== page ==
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Reviewed by Christian Sia for Readers' Favorite
The Wings of Morning by Douglas Atwill is an engaging story with rock-solid characters and a vivid setting. The story features three men who are trying to make a living in Santa Fe after WWII. It begins one July evening in the year 1946, with the Summervilles and the Parchers having dinner and discussing fortunes related to the war. Owen Parcher is a man greatly affected by the war who moves to Santa Fe with Sims Summerville, his cousin. One is a painter whose dream is to capture the experience of war — the sounds and sights of it — on canvas, and the other is a gifted writer. While their families aren’t at ease with the move to the west, the two are determined to pursue their passion. They develop a strong friendship with Hank Garcia, a lawyer with an imposing girlfriend, Viona. With stiff competition and tackling difficult projects, can they succeed in a place that has become a sanctuary for artists?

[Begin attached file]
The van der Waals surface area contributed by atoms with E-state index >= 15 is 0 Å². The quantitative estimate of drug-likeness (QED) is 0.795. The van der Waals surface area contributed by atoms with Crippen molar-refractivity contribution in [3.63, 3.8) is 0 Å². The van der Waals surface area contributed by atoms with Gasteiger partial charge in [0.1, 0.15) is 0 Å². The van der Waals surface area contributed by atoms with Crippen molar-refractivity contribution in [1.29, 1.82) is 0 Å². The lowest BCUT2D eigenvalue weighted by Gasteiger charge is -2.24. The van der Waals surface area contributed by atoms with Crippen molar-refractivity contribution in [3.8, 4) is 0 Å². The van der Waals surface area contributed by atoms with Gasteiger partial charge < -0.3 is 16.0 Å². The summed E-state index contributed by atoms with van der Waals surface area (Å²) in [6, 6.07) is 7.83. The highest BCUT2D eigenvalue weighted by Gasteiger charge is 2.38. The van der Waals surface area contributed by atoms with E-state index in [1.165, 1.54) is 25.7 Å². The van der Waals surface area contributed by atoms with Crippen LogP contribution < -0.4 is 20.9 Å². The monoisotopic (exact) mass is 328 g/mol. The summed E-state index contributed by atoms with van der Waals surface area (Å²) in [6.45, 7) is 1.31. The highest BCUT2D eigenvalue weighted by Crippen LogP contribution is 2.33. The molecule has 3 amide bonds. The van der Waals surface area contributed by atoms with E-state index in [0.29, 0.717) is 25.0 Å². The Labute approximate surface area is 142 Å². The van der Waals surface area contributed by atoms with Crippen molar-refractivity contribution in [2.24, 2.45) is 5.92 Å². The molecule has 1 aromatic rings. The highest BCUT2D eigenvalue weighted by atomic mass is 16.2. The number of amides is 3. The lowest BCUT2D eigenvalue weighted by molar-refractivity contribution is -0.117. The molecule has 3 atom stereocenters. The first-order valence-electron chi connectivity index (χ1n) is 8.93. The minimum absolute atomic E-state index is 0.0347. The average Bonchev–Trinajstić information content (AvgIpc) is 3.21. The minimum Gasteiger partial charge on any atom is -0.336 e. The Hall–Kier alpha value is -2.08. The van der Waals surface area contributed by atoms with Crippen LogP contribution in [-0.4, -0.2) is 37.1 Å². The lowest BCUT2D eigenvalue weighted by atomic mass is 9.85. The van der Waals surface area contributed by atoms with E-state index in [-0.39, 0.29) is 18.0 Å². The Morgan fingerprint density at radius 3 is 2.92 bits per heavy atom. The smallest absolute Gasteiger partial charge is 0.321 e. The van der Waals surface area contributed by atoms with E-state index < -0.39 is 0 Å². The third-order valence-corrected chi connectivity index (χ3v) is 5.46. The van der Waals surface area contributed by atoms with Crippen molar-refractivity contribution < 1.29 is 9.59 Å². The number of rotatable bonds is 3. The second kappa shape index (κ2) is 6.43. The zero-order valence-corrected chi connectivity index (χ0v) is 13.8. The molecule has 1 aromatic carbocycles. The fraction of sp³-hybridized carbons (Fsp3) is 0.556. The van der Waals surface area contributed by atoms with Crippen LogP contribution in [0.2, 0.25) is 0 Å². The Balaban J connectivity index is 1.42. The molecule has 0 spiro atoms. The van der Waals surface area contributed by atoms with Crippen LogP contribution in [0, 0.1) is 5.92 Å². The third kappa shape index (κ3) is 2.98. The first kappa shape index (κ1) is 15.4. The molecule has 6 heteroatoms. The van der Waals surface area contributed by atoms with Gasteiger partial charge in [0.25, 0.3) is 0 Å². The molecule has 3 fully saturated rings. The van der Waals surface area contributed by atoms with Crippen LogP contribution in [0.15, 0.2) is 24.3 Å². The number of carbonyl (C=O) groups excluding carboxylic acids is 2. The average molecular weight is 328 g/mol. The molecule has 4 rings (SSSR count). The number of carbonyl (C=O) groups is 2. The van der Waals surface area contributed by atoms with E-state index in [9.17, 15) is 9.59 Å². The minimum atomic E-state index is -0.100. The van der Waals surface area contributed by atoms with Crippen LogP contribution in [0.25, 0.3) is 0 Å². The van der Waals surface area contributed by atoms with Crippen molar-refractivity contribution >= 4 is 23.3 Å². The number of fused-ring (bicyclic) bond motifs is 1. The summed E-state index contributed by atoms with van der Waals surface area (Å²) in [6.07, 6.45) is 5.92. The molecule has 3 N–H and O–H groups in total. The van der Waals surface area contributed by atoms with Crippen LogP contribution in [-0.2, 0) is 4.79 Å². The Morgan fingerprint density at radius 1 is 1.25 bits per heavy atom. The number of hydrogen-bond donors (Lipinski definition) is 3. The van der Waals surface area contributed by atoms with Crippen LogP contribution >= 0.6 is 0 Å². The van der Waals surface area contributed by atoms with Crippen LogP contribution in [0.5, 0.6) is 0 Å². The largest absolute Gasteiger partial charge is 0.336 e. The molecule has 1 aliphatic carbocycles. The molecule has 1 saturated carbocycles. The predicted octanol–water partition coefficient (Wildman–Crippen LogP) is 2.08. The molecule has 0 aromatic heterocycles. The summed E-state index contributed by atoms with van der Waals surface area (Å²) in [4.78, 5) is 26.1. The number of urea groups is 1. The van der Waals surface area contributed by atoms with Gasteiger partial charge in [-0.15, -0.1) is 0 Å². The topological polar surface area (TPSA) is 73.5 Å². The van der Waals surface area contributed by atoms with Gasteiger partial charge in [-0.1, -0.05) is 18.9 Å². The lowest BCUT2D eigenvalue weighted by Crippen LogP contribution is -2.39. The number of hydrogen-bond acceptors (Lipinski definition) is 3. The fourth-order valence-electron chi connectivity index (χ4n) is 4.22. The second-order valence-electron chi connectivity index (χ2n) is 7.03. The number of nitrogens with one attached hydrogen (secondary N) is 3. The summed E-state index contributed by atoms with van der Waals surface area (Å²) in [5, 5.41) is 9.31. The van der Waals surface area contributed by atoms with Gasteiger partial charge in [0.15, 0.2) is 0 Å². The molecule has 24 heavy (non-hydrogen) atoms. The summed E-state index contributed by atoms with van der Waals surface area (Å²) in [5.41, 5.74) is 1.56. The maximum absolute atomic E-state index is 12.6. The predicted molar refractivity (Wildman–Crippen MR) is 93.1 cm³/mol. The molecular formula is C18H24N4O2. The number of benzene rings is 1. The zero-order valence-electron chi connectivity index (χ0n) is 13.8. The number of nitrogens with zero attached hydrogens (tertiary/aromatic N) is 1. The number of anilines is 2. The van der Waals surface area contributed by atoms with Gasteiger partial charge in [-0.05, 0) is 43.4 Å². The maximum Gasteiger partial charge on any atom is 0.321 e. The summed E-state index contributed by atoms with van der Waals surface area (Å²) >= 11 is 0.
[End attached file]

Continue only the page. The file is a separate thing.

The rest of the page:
This is a beautiful novel that explores the solitude of creative minds and develops characters that are often “walled away from most of the community with only the occasional interaction with their neighbors. It only lacked the monastery bells to call them to work and, later, to gather back in the house.” The author does a wonderful job of character development, creating characters that are genuinely human and that readers can relate to. Themes of family, art, friendship, blackmail, and love are expertly handled. The writing is impeccable, and while the plot doesn’t contain explosive moments, the author keeps it realistic and creates interactions that reflect the ordinary experiences of characters and their time. The setting is another strength that comes out in the writing. The Wings of Morning is an engaging story and Douglas Atwill does a wonderful job in exploring the soul of the artist.